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'Think Couple' What needs to happen to make Couple Therapy for Depression a Reality in IAPT?

This week the North West PWP Professional Network welcomed Dr Saba Khan and Kate Thompson from the Tavistock Clinic to their master class at the University of Central Lancashire to explain what Couples Therapy for Depression (CTfD)  is and how it is helpful, how to screen for suitability and to explore how elements of ‘Think Couple’ can be used to to enhance the role of the PWP.

Watching the introductory case scenario immediately highlighted the impact of a life event such as redundancy on a couple and their family, and the way in which the husband or the wife that is referred for help with depression may be the person that ‘carries’ or presents with the symptoms, but the most effective solution is one that brings them together to look at how they can cope better together.

Despite being advocated by NICE as a treatment that has a good evidence base for effectiveness alongside the ubiquitous CBT access to CTfad through an IAPT service in the North West of England is still highly unlikely. Wendy Saint, the 'Choice in IAPT' Champion for the PPN explained that whilst IAPT guidelines estimate that around 5% of the workforce should be able to provide CTfD the national 2014 census shows that the reality is that only 1.4% are actually trained in the approach, and even when clinicians are trained to offer the therapy access on the ground is still very limited due to issues such as commissioning limits on session numbers – CTfD, as with other high intensity therapies, can require up to 16-20 sessions, general lack of awareness in IAPT teams about CTfD and practitioners without the skills to screen for suitability.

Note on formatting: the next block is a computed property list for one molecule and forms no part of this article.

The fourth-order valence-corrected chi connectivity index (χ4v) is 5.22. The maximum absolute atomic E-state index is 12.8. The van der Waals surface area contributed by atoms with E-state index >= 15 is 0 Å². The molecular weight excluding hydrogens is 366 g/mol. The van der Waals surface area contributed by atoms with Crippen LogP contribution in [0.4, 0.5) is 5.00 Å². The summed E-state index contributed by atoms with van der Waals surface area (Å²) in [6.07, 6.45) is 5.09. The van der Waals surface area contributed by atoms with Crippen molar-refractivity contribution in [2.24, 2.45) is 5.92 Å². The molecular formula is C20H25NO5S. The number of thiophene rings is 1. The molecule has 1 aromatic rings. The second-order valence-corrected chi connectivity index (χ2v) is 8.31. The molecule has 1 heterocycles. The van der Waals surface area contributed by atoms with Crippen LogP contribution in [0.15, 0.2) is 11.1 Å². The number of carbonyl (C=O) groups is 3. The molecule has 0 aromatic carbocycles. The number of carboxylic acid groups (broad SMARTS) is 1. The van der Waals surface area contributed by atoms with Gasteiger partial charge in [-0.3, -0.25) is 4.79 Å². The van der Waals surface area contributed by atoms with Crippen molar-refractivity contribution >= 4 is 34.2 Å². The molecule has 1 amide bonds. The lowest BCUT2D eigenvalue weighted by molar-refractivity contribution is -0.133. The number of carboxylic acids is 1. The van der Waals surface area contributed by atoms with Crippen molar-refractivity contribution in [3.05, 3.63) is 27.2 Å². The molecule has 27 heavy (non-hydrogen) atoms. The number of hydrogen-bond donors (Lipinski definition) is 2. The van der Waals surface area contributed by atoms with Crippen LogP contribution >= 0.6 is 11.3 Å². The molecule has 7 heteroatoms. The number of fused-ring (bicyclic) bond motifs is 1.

As such we find ourselves in the perverse vicious circle of the choice of CTfD not being routinely available because IAPT teams that don't  know how to assess for or to access CTFD don't identify the need and as a consequence these resources  dont get developed. Despite the fact that having choice of therapy would support teams to improve their recovery rates and meet their targets.

So this leads to the question what needs to happen to improve access to CTfD? Is part of the problem that we have developed IAPT services within a very individualised model of distress? How can we can promote ‘Think Couple' throughout IAPT? What do commissioners need to know to help shape services to better suit the needs of individuals, couples and families?

Finally, the workshop raised the further question of whether the core principles of the Couple Therapy model could be distilled into a skills set that could be incorporated into the PWP 'tool kit' to enhance the effectiveness of low intensity interventions provided at step 2,  particularly when PWPs are faced with blocks to progress To help inform what would help next?

You can find out more about HENW commissioned CTfD training places by going to the PPN IAPT Education web page https://m.youtube.com/watch?v=SUD_5JHr2kA The funding for training is there we need services to support counsellors, clinical psychologists and other high intensity therapists to take up the opportunity and for commissioners to commission services where CtfD is integral to the range of treatments available.

Let us know your thoughts, how can we make choice a reality in IAPT and put 'Think Couple' in everyone's minds.

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